Air Transport Services Group has a debt to EBITDA ratio of 2.7 and its EBIT covered its interest expense 3.3 times. Taken together this implies that, while we wouldn't want to see debt levels rise, we think it can handle its current leverage. Even more troubling is the fact that Air Transport Services Group actually let its EBIT decrease by 5.1% over the last year. If that earnings trend continues the company will face an uphill battle to pay off its debt. When analysing debt levels, the balance sheet is the obvious place to start. But it is future earnings, more than anything, that will determine Air Transport Services Group's ability to maintain a healthy balance sheet going forward. So if you're focused on the future you can check out this free report showing analyst profit forecasts.
Finally, while the tax-man may adore accounting profits, lenders only accept cold hard cash. So it's worth checking how much of that EBIT is backed by free cash flow. Considering the last three years, Air Transport Services Group actually recorded a cash outflow, overall. Debt is usually more expensive, and almost always more risky in the hands of a company with negative free cash flow. Shareholders ought to hope for an improvement.
On the face of it, Air Transport Services Group's level of total liabilities left us tentative about the stock, and its conversion of EBIT to free cash flow was no more enticing than the one empty restaurant on the busiest night of the year. Having said that, its ability handle its debt, based on its EBITDA, isn't such a worry. We're quite clear that we consider Air Transport Services Group to be really rather risky, as a result of its balance sheet health. So we're almost as wary of this stock as a hungry kitten is about falling into its owner's fish pond: once bitten, twice shy, as they say. There's no doubt that we learn most about debt from the balance sheet. But ultimately, every company can contain risks that exist outside of the balance sheet. Be aware that Air Transport Services Group is showing 4 warning signs in our investment analysis , and 1 of those is a bit concerning...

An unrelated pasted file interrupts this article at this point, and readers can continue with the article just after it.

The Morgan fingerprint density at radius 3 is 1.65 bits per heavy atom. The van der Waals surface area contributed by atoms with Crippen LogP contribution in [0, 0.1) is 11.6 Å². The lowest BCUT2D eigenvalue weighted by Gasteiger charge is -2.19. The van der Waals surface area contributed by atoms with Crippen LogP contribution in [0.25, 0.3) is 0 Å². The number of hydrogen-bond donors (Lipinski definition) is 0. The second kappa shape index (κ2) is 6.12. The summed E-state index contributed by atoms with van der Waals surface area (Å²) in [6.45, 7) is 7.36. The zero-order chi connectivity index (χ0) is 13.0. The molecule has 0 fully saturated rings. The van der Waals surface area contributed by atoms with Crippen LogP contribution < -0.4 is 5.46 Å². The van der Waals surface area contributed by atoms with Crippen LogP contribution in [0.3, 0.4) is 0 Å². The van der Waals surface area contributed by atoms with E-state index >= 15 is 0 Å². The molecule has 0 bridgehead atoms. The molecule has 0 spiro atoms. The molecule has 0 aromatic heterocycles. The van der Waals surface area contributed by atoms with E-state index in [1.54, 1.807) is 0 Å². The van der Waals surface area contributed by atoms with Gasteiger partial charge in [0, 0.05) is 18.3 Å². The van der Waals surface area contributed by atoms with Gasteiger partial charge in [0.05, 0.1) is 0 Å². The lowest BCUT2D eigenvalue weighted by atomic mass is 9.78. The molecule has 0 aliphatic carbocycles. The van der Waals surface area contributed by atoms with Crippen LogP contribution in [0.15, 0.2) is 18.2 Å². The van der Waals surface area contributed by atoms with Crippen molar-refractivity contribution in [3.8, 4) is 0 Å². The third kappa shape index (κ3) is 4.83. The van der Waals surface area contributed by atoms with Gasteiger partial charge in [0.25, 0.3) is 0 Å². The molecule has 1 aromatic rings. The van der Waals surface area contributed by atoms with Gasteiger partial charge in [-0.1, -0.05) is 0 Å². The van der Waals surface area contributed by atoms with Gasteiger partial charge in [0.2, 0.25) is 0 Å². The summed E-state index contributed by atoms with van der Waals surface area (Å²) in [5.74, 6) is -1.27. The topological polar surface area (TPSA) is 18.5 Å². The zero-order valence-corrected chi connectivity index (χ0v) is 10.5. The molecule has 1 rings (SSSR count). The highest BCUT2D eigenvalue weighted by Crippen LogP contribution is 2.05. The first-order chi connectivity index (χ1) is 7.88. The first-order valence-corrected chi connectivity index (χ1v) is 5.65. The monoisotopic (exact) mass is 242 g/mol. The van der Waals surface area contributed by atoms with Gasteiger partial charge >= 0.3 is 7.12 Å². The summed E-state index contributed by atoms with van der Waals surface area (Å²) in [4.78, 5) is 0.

If you're interested in investing in businesses that can grow profits without the burden of debt, then check out this free list of growing businesses that have net cash on the balance sheet.
This article by Simply Wall St is general in nature. We provide commentary based on historical data and analyst forecasts only using an unbiased methodology and our articles are not intended to be financial advice. It does not constitute a recommendation to buy or sell any stock, and does not take account of your objectives, or your financial situation. We aim to bring you long-term focused analysis driven by fundamental data. Note that our analysis may not factor in the latest price-sensitive company announcements or qualitative material. Simply Wall St has no position in any stocks mentioned.
Have feedback on this article? Concerned about the content? Get in touch with us directly. Alternatively, email editorial-team (at) simplywallst.com.
The views and opinions expressed herein are the views and opinions of the author and do not necessarily reflect those of Nasdaq, Inc.